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Winning mindset: Confronting failure in project management
By Tayyab Jamil

June 17, 2024 | 5 min read

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Written by

Tayyab Jamil

Managing Partner

Tayyab is the Founder and Managing Partner of Firewood. He brings a proven track record in leading large-scale transformation programmes, operating at CxO level. Projects led by Tayyab include a post-acquisition integration at London Stock Exchange Group and a large complex digital transformation at Cardif Pinnacle, part of the global banking group BNP Paribas. Tayyab is also a licensed P3M3 assessor and an associate lecturer at University College London. 

Success is the ultimate goal when managing projects. Obviously, the criteria for success must be defined as people can have different perspectives of success. I, for example, don’t agree that as long as you hit a deadline to a budget to what seems like a good requirement is necessarily a success, especially if you leave a trail of problems in your wake. I believe that what you set out to achieve, must be achieved and regardless of what that is; having a winning mindset is the key to success. 

 

There’s a lot of talk these days about failure, and how it’s part of success, and that it’s OK to fail, and “failing fast” is cool, etc, especially if you’re backed by billionaires or burn somebody else’s money. I don’t like that mentality. I know that an inevitable aspect of striving for success is confronting failure when it occurs but it’s important to recognise and address failure head-on, without sugar-coating it, or giving yourself a ‘participation prize’. 

 

Failure isn’t just a pathway to learning; it's a loss, distinct from success. When I play tennis with my friend Louis who I’ve known since secondary school, there's a winner and a loser at the end of our match. Not a winner and a learner. Yes, we both have fun playing the game, will shake hands and then grab a bite to eat, but somebody is hurting (inside and out) and thinking about every shot that should have gone in and what they need to fix, so that they get bragging rights next time! 

 

Being the greatest of friends, the winner will even share some of their tactics or point out flaws in the other’s game so that they can improve. Similarly in projects, acknowledging failure allows for a more realistic appraisal and handling of project outcomes. Nobody wants to call themselves a loser, in any setting, but I still see senior stakeholders not owning their mistakes and being OK with the loss, so long as it doesn’t look bad on them. This isn’t how winners behave.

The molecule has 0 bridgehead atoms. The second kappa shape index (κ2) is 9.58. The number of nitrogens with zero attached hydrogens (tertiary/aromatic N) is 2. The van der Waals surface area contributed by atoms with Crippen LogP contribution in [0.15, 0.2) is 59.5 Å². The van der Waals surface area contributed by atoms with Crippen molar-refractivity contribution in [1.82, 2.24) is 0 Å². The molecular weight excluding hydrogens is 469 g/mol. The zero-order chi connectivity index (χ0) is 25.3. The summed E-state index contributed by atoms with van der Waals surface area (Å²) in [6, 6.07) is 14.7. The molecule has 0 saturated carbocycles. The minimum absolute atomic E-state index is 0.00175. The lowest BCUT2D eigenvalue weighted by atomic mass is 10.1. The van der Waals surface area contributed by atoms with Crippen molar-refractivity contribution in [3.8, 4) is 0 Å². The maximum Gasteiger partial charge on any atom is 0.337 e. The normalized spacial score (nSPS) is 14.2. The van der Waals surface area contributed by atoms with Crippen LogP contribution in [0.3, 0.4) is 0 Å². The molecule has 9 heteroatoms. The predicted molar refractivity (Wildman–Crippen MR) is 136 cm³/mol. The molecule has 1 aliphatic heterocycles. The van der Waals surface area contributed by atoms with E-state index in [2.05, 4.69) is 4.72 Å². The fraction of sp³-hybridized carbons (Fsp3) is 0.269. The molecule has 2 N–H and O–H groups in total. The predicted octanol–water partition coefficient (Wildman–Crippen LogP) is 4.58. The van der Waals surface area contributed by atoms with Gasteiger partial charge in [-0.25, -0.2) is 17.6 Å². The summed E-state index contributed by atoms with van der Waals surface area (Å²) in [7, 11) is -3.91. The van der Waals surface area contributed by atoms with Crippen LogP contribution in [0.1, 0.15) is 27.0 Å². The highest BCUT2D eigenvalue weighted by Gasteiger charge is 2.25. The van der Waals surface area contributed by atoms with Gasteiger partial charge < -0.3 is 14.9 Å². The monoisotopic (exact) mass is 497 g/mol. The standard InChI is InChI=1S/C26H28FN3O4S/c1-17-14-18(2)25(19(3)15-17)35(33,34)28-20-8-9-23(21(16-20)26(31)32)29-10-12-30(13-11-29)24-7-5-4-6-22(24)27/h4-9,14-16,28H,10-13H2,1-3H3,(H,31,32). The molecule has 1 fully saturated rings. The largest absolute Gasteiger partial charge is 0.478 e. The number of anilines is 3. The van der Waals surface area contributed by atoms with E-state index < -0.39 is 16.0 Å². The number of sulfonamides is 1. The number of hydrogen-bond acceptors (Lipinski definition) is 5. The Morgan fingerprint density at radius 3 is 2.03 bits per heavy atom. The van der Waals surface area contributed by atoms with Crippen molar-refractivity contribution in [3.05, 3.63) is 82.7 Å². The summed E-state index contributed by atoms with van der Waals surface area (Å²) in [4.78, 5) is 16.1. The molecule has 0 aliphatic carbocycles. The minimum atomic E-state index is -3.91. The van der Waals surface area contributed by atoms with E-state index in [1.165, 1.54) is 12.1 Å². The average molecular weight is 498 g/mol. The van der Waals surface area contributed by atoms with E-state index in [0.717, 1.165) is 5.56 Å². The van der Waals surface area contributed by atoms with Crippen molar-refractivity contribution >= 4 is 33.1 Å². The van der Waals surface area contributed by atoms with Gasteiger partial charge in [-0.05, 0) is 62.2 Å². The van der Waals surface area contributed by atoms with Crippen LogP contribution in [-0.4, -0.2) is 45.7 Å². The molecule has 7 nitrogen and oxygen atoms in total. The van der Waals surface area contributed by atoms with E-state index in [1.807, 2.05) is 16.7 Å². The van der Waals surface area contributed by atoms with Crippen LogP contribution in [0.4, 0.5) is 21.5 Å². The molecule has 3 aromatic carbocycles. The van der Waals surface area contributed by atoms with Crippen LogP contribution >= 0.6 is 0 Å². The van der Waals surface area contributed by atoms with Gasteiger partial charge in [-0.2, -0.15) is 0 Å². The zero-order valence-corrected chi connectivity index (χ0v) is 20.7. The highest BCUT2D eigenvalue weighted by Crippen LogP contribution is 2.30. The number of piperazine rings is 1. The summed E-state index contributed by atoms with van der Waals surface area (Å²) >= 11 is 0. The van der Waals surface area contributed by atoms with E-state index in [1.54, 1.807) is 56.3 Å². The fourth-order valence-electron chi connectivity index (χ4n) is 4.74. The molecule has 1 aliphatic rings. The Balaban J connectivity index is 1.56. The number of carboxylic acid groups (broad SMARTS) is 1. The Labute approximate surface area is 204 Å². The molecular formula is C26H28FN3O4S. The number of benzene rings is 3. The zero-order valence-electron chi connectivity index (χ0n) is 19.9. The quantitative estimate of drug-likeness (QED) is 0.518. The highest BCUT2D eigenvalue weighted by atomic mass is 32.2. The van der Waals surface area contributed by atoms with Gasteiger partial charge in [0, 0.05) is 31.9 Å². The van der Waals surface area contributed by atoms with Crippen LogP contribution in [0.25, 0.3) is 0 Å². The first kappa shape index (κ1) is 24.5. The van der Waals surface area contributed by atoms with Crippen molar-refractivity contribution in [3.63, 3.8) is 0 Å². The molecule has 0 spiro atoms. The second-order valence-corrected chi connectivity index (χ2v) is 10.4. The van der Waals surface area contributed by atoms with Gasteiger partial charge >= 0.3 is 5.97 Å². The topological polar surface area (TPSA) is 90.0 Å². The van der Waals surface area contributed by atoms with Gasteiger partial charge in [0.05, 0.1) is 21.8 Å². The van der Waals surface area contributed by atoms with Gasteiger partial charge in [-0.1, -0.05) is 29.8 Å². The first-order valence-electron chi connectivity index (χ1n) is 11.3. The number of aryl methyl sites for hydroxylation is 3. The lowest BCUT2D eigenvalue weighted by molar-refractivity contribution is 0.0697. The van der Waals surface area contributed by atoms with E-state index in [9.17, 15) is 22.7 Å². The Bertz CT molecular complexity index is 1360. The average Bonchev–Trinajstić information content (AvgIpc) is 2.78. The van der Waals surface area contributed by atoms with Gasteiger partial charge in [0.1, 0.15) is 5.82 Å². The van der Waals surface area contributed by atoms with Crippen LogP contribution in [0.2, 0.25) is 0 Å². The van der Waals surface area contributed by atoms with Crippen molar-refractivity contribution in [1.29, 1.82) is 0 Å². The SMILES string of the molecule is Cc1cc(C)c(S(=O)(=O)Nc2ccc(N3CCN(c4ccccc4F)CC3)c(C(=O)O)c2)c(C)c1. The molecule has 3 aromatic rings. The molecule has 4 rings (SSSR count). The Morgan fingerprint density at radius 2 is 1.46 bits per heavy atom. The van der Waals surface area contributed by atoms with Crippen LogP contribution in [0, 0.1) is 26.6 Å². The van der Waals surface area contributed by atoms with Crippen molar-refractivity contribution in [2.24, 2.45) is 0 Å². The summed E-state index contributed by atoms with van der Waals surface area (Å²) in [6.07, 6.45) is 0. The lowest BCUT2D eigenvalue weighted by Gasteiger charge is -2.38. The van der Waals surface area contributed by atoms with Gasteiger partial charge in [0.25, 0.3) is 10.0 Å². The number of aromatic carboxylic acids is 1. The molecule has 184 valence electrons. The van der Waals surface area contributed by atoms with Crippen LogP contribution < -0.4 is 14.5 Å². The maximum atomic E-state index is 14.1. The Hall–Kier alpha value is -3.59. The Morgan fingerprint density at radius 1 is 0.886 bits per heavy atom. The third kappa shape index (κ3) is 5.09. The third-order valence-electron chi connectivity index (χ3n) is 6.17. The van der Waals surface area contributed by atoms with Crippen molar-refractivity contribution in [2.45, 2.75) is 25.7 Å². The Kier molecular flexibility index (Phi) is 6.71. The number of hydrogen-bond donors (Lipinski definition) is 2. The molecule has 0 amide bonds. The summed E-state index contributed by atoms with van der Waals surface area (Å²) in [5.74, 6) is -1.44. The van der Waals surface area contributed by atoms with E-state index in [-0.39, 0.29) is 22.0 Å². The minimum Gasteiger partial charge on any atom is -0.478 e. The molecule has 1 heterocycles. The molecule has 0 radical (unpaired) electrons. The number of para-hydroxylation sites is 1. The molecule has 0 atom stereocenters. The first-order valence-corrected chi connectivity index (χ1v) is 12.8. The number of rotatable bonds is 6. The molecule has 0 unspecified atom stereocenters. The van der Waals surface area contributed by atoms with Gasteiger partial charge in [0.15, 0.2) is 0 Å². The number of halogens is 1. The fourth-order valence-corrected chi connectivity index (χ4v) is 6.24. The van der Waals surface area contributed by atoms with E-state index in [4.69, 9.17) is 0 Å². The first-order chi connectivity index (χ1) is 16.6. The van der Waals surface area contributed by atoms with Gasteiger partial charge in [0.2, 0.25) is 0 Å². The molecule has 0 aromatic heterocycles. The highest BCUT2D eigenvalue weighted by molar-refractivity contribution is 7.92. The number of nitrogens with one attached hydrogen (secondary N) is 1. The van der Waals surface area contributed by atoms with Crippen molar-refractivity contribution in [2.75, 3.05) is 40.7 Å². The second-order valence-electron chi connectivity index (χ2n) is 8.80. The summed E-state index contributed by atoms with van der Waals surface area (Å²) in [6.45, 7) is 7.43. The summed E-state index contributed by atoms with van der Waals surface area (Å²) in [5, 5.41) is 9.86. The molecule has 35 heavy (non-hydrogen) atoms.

Success also demands identifying the real causes of setbacks. Project teams can fall prey to convenient but inaccurate conclusions, often swayed by internal politics or groupthink or both. True winners seek the underlying reasons for failure and ask challenging questions of themselves, and others, to prevent recurrence. I sometimes get irritated when I hear unfounded and immature analysis being thrown about by those that don’t have a Scooby-Doo about what it actually takes to deliver something. If I go back to my tennis match, it would be like blaming the loss on a gush of wind or an unexpected slip during one point. When in fact it’s more likely to do with fitness, tactics, technique, etc. Things that the individual should have done better. 

 

Obviously in tennis matches, and in project settings, there can be bad calls (decisions) by the umpire or players being put-off by a spectator or the crowd in general (stakeholder politics). In those cases, it’s important to call it out, either directly yourself or via a senior stakeholder that you know will be fair and tactful. You shouldn’t be a walk-over. I say this because a lot of project and programme managers are afraid to tell their boards what really went wrong because they worry about unfair consequences. In essence, they instinctively know that somebody very senior doesn’t want to hear the bad things that are probably related to their area of control. And I get that people don’t want to make ‘career limiting moves’ but if you’re working in an organisation that would punish you for saying how it really is – then your organisation is run by losers. 

 

The key distinction I’m making here is that failing is only acceptable if you’ve tried everything you could have, to make something a success. Otherwise, it’s not OK to fail. It’s a loss, and it has consequences and repercussions that you might not care about; and if you don’t care about these things then you’re not a winner. 

 

I have failed at times. Did I learn from those failures? Yes. Do I also learn from my successes? Yes. Do I treat losses and wins the same? Absolutely not! I hate failing and I love winning. Adopting a positive attitude towards inevitable setbacks is crucial if you work in high pressure, high profile settings. Dwelling on personal shortcomings can be cathartic for a little while and playing the blame game is just what losers do. You should always be learning, whether it’s a success or a failure and once you know what to do better next time, it’s also about letting go. You can’t go back and replay the match or redo the project, so just use these experiences to build resilience in yourself and your teams.

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